It's been just over three weeks, but a lot has happened since my last post.
Ten days ago my 3-book deal with Sourcebooks was announced in Publisher's Marketplace and I was finally able to shriek and leap about with joy (or, okay, wave both fists in the air and emit a kind of teapot sound (which you'll see Rose do in Curves For Days when she too receives exciting news).
Then I finished work on the second manuscript and submitted that a little early (my inner procrastinator doesn't know quite what to make of this).
And now I am alternately taking some time off and thinking about the manuscript for the third book. The one I think of as Sin Wagon. I've taken those index cards outlining each chapter back down off my planning board, and I carry them with me pretty much everywhere I go as I think about which kinds of situations and conversations and settings will best let me show what's going on with these characters, in their lives and their heads and their hearts but also deep down inside at a level maybe they themselves aren't aware of.
It's almost time for me to just sit down and do some writing on it. I know that however long I wait, however long I spend thinking about it up front, there will still be things I'll need to rethink and rewrite later. I wrote most of the first chapter a while back and I already know that part of it needs to change, and how that part should be different. It's just my process ... Think. Write. Reread. Think more. Revise.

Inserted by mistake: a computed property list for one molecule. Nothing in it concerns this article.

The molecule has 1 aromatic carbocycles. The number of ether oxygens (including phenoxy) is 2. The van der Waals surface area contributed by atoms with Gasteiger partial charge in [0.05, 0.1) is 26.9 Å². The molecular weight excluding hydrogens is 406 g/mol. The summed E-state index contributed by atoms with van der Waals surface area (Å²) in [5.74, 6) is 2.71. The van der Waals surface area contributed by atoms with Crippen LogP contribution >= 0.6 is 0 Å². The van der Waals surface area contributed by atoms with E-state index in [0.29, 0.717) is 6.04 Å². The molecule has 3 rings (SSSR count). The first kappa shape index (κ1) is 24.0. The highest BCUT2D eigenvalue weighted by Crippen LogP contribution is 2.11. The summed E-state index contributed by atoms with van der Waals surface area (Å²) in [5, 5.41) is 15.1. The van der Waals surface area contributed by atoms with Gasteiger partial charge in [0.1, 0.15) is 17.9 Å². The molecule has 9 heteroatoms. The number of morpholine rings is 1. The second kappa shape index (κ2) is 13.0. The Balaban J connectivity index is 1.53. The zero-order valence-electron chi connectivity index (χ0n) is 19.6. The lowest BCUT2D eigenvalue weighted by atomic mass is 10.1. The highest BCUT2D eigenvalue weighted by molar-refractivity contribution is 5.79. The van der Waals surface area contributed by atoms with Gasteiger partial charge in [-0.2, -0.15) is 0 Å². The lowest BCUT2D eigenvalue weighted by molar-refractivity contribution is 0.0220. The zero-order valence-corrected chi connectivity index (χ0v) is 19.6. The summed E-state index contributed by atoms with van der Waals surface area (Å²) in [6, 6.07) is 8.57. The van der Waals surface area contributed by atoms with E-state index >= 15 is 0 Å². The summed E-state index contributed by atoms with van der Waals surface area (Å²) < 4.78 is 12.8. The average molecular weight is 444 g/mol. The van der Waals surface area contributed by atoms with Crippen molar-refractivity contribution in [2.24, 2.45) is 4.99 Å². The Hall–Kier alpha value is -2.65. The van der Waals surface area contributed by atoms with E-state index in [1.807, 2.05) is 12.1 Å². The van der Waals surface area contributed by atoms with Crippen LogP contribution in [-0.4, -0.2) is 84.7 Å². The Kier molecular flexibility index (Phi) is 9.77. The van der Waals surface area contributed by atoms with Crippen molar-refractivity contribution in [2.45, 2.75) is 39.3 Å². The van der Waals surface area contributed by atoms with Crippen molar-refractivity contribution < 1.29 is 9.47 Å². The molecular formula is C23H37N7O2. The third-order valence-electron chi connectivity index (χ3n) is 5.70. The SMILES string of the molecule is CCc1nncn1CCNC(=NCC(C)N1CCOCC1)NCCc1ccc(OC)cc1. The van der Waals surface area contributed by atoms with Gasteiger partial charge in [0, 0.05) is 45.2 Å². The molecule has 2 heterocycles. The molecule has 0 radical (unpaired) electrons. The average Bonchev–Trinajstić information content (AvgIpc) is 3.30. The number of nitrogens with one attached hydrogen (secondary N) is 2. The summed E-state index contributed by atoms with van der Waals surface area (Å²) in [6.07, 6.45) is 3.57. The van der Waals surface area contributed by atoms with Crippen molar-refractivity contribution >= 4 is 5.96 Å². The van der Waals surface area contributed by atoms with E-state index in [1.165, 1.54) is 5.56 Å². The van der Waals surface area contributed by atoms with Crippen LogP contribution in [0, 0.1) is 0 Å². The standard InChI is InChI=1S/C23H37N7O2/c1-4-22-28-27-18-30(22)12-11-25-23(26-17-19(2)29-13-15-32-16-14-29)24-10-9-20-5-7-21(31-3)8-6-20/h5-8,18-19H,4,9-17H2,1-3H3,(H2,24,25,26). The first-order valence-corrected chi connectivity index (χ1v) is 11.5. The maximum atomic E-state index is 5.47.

Or at least that's my process now. It's changed some since I started and I imagine it will keep changing. I get great ideas from other writers on Twitter about how they go about things, how they work around obstacles, how they jar their ideas and words loose when they've become stuck, and that's fun. Shout out to Jenny Lane, who writes beautiful, swoony love stories with queer characters; I plan to use her "just write out the dialogue first" (no descriptions, no dialog tags--those can be added in later) method to get a jump start on several chapters, to get myself going and build up the kind of momentum that leads to enough progress that finishing the manuscript seems less overwhelming.
And then once I have it written, I can reread and fix things to my heart's content, at least until I hit a deadline. Shout out to whoever it was who clued me in to Word's immersive read-aloud feature to help with that; there's nothing like hearing a not-quite-robot voice read back your words to catch typos and awkward bits!
So, tomorrow, back into the writing I'll dive.
Happy Autumn, everybody.
I'd heard that the publishing industry has its own unique schedule(s) in which it seems like nothing happens for a long time and then all of a sudden everything happens at once.
Laura Moher, navigating this new world of writing and publishing her stories.